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Strange Cargo

David Brown’s 2002 dance card is already filled up. The Brazzaville leader and Beck sax man will be busy doing what he‘s done for several years -- touring the world. But he won’t be “on the road,” per se, because there‘ll be no rubber to burn. What Brown’s planning is the slowest-moving world tour ever: heading east from New York City on an old steamer filled with a rotating band of musicians and artists that‘ll play port cities around the globe. The boat would serve not only as a floating venue but also as a rehearsal space and lodging.

Speaking from Japan, where he’s touring with Beck, Brown says he‘s in the process of writing a business plan for the (ad)venture and has met with prospective investors. “Most people that I’ve spoken to about it are really into the idea,” he says. “The venues are boring. Sheds are ugly. Wouldn‘t you rather drive down to San Pedro and get on some beautiful, weird old ship and see some of your favorite bands play? It’s better for the artist, because as soon as you‘re done playing, essentially you’re home. You just walk up to wherever your room is on the ship, steam off to the next gig.”

Brown‘s unusual world-view extends to his music. His band, started in early 1998, is named after the capital of the former French Congo, which is not among the hottest tourist destinations on the planet. Its debut album, Brazzaville 2002 (Engine Group), is a dark and moody travelogue of places real and imagined. The seven-piece outfit, which includes guitarist Smokey Hormel and fellow Beck brassman David Ralicke, creates a musty noir Tropicalia with mysterious rhythms and shadings, like a humid back-alley cafe in some faraway land where the ceiling fan moves too slowly, perspiration drips down the walls, and one false move can be your last.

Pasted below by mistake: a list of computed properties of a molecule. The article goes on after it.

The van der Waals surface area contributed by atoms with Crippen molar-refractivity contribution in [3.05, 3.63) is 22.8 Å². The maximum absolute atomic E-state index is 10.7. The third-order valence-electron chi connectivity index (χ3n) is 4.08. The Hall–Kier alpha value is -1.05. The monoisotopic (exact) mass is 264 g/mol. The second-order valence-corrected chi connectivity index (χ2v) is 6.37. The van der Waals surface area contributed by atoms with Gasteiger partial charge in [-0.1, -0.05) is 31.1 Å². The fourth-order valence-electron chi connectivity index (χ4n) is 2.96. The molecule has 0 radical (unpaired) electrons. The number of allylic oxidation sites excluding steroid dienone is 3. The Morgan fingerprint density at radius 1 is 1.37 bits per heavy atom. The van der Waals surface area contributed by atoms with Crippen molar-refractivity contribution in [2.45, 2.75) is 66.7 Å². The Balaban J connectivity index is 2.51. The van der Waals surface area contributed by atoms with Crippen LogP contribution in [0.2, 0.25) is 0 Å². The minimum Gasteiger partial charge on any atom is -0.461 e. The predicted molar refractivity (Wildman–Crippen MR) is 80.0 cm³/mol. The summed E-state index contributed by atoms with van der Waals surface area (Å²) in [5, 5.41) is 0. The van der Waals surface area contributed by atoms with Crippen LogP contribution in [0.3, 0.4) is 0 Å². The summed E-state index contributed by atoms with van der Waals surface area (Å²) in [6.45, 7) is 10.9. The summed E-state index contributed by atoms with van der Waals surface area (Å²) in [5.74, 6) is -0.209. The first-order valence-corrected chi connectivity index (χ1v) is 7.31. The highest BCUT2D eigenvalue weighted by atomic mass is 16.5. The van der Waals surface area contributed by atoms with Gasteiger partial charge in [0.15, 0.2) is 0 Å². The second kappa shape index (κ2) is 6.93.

The places and people in Brazzaville’s music are all familiar to the vagabond Brown, be it Bangkok, Shanghai, Dakar or Rio. “My grandmother was a poet, and she sparked a curiosity in me about people and their stories,” says Brown, a Koreatown native. “Whenever I go anywhere, I‘m a lot more interested in the people than I am in the buildings. Usually, if you just hang out in a cafe or a restaurant every day, you’ll end up meeting somebody, and they‘ll introduce you to somebody else. People’s lives are great stories, no matter where you go.”

Sometimes these characters find their way into Brown‘s dreams, such as the Queen of the South Seas, a mythical goddess who lives south of Java. In “Shioda” she is a source of hope, while on “Shams” her scorn provokes a sailor’s suicide. “It was probably the most moving dream I‘ve ever had,” he says. “She a manifested herself as a Brazilian prostitute. The most intense part of the dream was when she spoke -- her voice completely overwhelmed me. It was a voice that I recognized from God knows when, and it had comforted me for lifetimes, but I had forgotten that it existed.

”I had never heard of this goddess when I had the dream. It wasn’t until later that I put the two together. When I was in Indonesia, I heard people talking about this goddess, and they take her really seriously. There were hotel fires where the only room that was spared was the room that was dedicated to her. There‘s all kinds of intense mythology surrounding her, and I just knew when I heard of her that that was the being in my dream.“

The album’s South American vibe (Brown sings in both English and Portuguese) can be traced to an obsession with Tropicalia godfather Jorge Ben. ”I think he‘s brilliant,“ Brown says. ”His songs are pretty simple, but are just loaded with that thing at the core of all great art.“ In fact, it was Brown who introduced Beck to the music with a Ben tape after a trip to Brazil. Thus were begotten Beck’s ”Tropicalia“ and ”Deadweight.“

Although Brown promises the next Brazzaville record will include more localized character studies -- including a song about a North Hollywood hooker who once cavorted with European bohos -- he prefers to keep his eyes peeled to the distance.

”One of the things that attract me to those areas is the humanity that‘s allowed to exist there,“ he says. ”You go to the Far East and you see a lot of things that are covered up in the West, things that aren’t always pleasant, but they‘re just a part of the human condition. You might see a dead body next to the road. There are all kinds of smells in the air, the smell of smoke, the smell of crops burning. It makes me feel alive and human.“


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